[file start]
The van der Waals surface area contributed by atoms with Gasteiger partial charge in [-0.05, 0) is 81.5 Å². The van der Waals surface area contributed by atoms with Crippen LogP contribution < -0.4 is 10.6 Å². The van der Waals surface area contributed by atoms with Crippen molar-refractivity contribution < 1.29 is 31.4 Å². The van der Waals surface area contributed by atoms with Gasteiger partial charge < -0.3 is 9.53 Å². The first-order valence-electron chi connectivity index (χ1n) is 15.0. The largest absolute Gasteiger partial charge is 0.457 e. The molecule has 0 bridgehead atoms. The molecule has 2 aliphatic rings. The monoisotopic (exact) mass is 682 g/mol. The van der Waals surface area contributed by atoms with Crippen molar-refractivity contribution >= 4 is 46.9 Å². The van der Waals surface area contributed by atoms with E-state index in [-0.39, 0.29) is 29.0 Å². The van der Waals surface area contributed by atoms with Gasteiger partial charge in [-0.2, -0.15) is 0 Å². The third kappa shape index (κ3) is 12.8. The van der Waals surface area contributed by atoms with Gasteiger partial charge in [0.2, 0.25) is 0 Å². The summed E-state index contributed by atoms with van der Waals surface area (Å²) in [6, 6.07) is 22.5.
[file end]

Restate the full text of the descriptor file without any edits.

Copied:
The van der Waals surface area contributed by atoms with Gasteiger partial charge in [-0.05, 0) is 81.5 Å². The van der Waals surface area contributed by atoms with Crippen LogP contribution < -0.4 is 10.6 Å². The van der Waals surface area contributed by atoms with Crippen molar-refractivity contribution < 1.29 is 31.4 Å². The van der Waals surface area contributed by atoms with Gasteiger partial charge < -0.3 is 9.53 Å². The first-order valence-electron chi connectivity index (χ1n) is 15.0. The largest absolute Gasteiger partial charge is 0.457 e. The molecule has 0 bridgehead atoms. The molecule has 2 aliphatic rings. The monoisotopic (exact) mass is 682 g/mol. The van der Waals surface area contributed by atoms with Crippen molar-refractivity contribution >= 4 is 46.9 Å². The van der Waals surface area contributed by atoms with E-state index in [-0.39, 0.29) is 29.0 Å². The van der Waals surface area contributed by atoms with Gasteiger partial charge in [-0.2, -0.15) is 0 Å². The third kappa shape index (κ3) is 12.8. The van der Waals surface area contributed by atoms with Gasteiger partial charge in [0.2, 0.25) is 0 Å². The summed E-state index contributed by atoms with van der Waals surface area (Å²) in [6, 6.07) is 22.5.